Education And Debate

Commercial partnerships in chronic disease management: proceeding with caution

BMJ 2000; 320 doi: https://doi.org/10.1136/bmj.320.7234.566 (Published 26 February 2000) Cite this as: BMJ 2000;320:566
  1. Trisha Greenhalgh, senior lecturer in primary health care (p.greenhalgh@ucl.ac.uk)a,
  2. Andrew Herxheimer, clinical effectiveness adviserb,
  3. Anthony J Isaacs, consultant in public healtb,
  4. Mike Beaman, pharmaceutical adviserb,
  5. Jenny Morris, public health specialistb,
  6. Stephen Farrow, director of public healthb
  1. a Department of Primary Care and Population Sciences, University College Medical School, London N19 3UA
  2. b Clinical Effectiveness Review Group, Barnet Health Authority, London NW9
  1. Correspondence to: T Greenhalgh

    The spirit of “new Labour” strongly supports efforts to align commercial and NHS interests. The use of private funding for capital projects, such as building hospitals, is now well established, although this practice is not without controversy.1 We discuss a different form of private finance initiative—the development of packages for disease management in collaboration with commercial companies. We describe our preliminary experiences from a health authority perspective.

    The Clinical Effectiveness Review Group was established in 1995 at Barnet Health Authority to address the implementation of evidence based practice at health authority level. The Director of Public Health (SF) noted that he occasionally received offers from independent organisations of “free” packages of services, directed ultimately at general practices, hospital departments, or community pharmacies. These organisations were pharmaceutical companies, producers of medical equipment, or their agents, which, despite a clear conflict of interests were perceived as offering a potentially important contribution to the health of the population (box 1). Somewhat confusingly, these offers were often presented as “managed care” packages, a term that generally implies a different approach aimed at centralised control and cost containment.2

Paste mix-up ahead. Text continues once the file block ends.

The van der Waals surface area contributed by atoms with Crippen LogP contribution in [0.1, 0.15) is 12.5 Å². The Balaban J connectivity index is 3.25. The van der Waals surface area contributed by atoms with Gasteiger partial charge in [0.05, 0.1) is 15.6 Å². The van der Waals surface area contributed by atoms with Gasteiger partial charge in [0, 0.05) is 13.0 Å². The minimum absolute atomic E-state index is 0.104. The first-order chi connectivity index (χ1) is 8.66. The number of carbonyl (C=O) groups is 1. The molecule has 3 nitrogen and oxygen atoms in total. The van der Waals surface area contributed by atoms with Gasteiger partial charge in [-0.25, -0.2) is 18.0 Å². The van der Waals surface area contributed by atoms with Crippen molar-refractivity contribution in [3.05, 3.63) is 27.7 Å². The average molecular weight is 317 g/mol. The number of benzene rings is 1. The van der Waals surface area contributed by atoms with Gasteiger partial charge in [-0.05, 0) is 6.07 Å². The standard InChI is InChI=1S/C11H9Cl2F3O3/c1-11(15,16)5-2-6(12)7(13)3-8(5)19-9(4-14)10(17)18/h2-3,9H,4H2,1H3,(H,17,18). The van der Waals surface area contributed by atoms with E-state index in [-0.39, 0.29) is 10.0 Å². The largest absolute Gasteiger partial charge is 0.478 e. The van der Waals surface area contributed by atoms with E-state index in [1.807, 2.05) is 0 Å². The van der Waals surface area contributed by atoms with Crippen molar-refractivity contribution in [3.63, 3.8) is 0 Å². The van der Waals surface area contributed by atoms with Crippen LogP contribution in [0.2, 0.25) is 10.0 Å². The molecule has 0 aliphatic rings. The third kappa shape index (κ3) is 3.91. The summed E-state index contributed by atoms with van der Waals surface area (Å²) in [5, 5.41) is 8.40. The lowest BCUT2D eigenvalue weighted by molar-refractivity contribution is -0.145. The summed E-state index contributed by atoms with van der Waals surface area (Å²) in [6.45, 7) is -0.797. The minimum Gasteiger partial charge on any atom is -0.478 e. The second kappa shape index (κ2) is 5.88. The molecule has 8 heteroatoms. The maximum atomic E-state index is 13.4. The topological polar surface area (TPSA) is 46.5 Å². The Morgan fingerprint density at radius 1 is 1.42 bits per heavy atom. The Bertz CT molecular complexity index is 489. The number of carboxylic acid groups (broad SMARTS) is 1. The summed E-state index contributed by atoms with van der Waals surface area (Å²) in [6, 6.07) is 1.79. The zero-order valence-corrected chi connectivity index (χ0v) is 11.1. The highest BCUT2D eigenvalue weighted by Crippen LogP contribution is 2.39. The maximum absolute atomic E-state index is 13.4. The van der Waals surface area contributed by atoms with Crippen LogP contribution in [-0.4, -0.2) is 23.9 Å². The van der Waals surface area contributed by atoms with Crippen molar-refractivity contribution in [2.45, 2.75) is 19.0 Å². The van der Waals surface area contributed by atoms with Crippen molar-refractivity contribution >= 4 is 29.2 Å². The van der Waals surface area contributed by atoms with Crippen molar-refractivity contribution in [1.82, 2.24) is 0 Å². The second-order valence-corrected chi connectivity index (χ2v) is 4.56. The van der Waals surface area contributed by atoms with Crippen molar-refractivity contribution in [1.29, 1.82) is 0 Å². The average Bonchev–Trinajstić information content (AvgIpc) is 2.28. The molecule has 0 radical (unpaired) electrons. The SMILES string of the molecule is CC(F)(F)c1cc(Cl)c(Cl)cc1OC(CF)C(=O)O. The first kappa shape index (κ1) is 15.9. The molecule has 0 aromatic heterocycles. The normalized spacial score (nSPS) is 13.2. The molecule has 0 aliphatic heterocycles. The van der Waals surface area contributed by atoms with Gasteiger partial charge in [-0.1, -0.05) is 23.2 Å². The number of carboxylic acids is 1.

Summary points

    Commercial companies, especially the manufacturers of drugs and medicines, increasingly seek to work in collaboration with NHS service providers to manage particular diseases or problems

    With such relations there are risks, but also potential benefits, and it may be more realistic to require all parties to be explicit about their potential conflicts of interest than to impose a blanket ban on negotiations

    One London health authority developed and used a set of standards for collaborating with the commercial sector in “managed care” initiatives

    The draft proposals could be used with a view to developing definitive guidance for health authorities, primary care groups, and trusts when considering such collaborative relations

    Box 1 : Examples of “disease management packages” offered by commercial companies to a London health authority 1997-9

    • Asthma care service for primary care …

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